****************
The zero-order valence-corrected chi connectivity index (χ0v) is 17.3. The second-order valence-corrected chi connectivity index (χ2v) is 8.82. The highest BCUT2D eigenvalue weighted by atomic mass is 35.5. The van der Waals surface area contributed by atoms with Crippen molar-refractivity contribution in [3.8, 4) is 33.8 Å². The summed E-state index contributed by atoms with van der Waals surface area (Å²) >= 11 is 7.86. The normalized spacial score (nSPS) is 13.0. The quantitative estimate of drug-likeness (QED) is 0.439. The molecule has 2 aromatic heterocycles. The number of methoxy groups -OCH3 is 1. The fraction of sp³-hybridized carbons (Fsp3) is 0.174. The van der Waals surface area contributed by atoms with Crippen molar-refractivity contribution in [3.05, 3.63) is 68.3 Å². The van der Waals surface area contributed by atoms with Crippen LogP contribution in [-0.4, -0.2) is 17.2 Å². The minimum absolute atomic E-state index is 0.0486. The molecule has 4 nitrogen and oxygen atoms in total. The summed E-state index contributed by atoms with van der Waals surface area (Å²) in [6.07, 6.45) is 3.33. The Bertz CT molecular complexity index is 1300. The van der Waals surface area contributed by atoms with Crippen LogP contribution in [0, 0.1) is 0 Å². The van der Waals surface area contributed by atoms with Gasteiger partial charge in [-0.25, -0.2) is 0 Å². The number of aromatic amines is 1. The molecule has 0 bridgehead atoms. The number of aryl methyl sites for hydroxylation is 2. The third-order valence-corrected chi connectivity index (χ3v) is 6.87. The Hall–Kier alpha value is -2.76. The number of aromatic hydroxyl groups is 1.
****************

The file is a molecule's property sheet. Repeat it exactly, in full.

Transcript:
The zero-order valence-corrected chi connectivity index (χ0v) is 17.3. The second-order valence-corrected chi connectivity index (χ2v) is 8.82. The highest BCUT2D eigenvalue weighted by atomic mass is 35.5. The van der Waals surface area contributed by atoms with Crippen molar-refractivity contribution in [3.8, 4) is 33.8 Å². The summed E-state index contributed by atoms with van der Waals surface area (Å²) >= 11 is 7.86. The normalized spacial score (nSPS) is 13.0. The quantitative estimate of drug-likeness (QED) is 0.439. The molecule has 2 aromatic heterocycles. The number of methoxy groups -OCH3 is 1. The fraction of sp³-hybridized carbons (Fsp3) is 0.174. The van der Waals surface area contributed by atoms with Crippen molar-refractivity contribution in [3.05, 3.63) is 68.3 Å². The van der Waals surface area contributed by atoms with Crippen LogP contribution in [-0.4, -0.2) is 17.2 Å². The minimum absolute atomic E-state index is 0.0486. The molecule has 4 nitrogen and oxygen atoms in total. The summed E-state index contributed by atoms with van der Waals surface area (Å²) in [6.07, 6.45) is 3.33. The Bertz CT molecular complexity index is 1300. The van der Waals surface area contributed by atoms with Crippen LogP contribution in [0, 0.1) is 0 Å². The van der Waals surface area contributed by atoms with Gasteiger partial charge in [-0.25, -0.2) is 0 Å². The number of aromatic amines is 1. The molecule has 0 bridgehead atoms. The number of aryl methyl sites for hydroxylation is 2. The third-order valence-corrected chi connectivity index (χ3v) is 6.87. The Hall–Kier alpha value is -2.76. The number of aromatic hydroxyl groups is 1.